which will be lined by then.
Three big ships were at West Side
docks yesterday, the British f.teamer
Crown of Seville, at municipal dock No.
1, discharging European freight; the
Santa Cruz, at the same dock, unload
ing New York cargo, and ".he British
steamer Cape Flnisterre, at tne bunk
ers, receiving fuel, preparatory to
shifting to St. Johns to take on 400,000
feet of lumber that will complete her
cargo for China. The salmon ship Ber
lin was discharging at the North Bank
dock, and the Levi G. Burgess was in
the stream awaiting a berth there.
The American - Hawaiian freighter
Oregonlan is due Sunday or Monday on
her first trip here, bringing New York
cargo. She is of 8000 tons capacity and
will be followed before the week ends
by the Washingtonlan, of 10,000 tons.
Also the Norwegian steamer Cuzco, of
the Grace West Coast line, will be in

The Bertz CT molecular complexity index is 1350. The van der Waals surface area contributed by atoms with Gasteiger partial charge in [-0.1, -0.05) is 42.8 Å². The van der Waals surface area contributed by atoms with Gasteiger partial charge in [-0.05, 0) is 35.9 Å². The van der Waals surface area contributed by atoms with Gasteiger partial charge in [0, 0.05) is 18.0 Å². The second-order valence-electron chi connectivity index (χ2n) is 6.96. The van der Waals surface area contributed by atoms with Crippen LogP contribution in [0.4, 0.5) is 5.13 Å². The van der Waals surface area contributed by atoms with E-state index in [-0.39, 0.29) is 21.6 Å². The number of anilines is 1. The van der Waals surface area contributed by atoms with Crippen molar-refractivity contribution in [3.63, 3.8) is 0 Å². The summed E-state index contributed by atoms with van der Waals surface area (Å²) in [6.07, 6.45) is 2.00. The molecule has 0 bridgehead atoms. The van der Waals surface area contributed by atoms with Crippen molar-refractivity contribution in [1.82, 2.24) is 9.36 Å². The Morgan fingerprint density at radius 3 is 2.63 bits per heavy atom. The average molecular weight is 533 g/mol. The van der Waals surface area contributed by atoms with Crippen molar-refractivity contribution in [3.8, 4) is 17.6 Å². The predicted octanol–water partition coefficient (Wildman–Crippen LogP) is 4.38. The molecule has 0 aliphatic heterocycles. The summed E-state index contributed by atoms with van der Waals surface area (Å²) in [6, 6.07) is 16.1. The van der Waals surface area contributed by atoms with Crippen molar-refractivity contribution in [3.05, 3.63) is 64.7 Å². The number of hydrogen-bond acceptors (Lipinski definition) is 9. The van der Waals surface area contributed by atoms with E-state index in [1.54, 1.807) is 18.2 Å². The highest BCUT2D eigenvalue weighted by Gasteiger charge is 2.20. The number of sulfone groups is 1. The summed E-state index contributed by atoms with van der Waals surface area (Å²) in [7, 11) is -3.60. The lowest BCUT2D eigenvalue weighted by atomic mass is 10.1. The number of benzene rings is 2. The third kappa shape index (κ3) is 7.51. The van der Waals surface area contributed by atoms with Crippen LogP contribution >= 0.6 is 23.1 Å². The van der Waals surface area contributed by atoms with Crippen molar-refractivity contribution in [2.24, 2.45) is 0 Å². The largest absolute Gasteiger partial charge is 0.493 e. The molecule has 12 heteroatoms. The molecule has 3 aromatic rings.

the harbor; the British steamer Hurst
is coming from Eureka to work the
last of her lumber load for Australia
and others are expected along that will
Join the grain fleet.
PASSENGERS LAND QUICKLY
Delay for Travelers at Ainsworth Is
Thing . of the Past.
In seven minutes 305 passengers were
landed from the flagship Beaver, of the
"Big Three" fleet, at Ainsworth dock
yesterday afternoon. She reached her
berth at 2 o'clock and was the first
inbound vessel or the line to use a new
double gangplank completed this week.
When a single plank was in service,
which barely permitted a person with
baggage to navigate, it required an
average of 14 minutes to land passen
gers, and with many children or feeble
persons arriving the time has been ex
tended to 16 minutes.
Fair weather, a smooth sea and ab
sence of naval vessels along the Coast
were reported by Captain Mason. There
were gangs of longshoremen ready to
discharge the Beaver yesterday, and she
Is to shift to Irving dock tomorrow for
1200 tons of wheat for California,
Cereal is being carried on the regular
vesesls for the south, also on some of
the steam schooners, and the business
promises to reach a high mark this
Etna to Begin Run at Woodland.
WOODLAND, Wash., Sept. 4. (Spe
cial.) Captain Gray, of the steamer